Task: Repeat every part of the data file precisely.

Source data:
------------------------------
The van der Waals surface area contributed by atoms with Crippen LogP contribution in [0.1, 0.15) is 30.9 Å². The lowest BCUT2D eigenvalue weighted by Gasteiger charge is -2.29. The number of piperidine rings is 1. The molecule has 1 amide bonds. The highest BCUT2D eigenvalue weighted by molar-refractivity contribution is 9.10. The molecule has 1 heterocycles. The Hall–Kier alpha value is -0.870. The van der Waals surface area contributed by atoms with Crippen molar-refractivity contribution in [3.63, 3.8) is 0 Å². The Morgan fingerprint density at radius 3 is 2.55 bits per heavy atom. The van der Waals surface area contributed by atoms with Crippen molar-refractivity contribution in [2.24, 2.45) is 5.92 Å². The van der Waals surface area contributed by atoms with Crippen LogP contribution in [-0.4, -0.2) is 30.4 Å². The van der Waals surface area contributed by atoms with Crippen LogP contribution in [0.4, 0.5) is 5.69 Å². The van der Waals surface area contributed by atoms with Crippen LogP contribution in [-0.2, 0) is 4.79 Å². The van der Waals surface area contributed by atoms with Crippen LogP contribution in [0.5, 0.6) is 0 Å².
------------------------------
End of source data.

The van der Waals surface area contributed by atoms with Crippen LogP contribution in [0.1, 0.15) is 30.9 Å². The lowest BCUT2D eigenvalue weighted by Gasteiger charge is -2.29. The number of piperidine rings is 1. The molecule has 1 amide bonds. The highest BCUT2D eigenvalue weighted by molar-refractivity contribution is 9.10. The molecule has 1 heterocycles. The Hall–Kier alpha value is -0.870. The van der Waals surface area contributed by atoms with Crippen molar-refractivity contribution in [3.63, 3.8) is 0 Å². The Morgan fingerprint density at radius 3 is 2.55 bits per heavy atom. The van der Waals surface area contributed by atoms with Crippen molar-refractivity contribution in [2.24, 2.45) is 5.92 Å². The van der Waals surface area contributed by atoms with Crippen LogP contribution in [-0.4, -0.2) is 30.4 Å². The van der Waals surface area contributed by atoms with Crippen LogP contribution in [0.4, 0.5) is 5.69 Å². The van der Waals surface area contributed by atoms with Crippen LogP contribution in [-0.2, 0) is 4.79 Å². The van der Waals surface area contributed by atoms with Crippen LogP contribution in [0.5, 0.6) is 0 Å².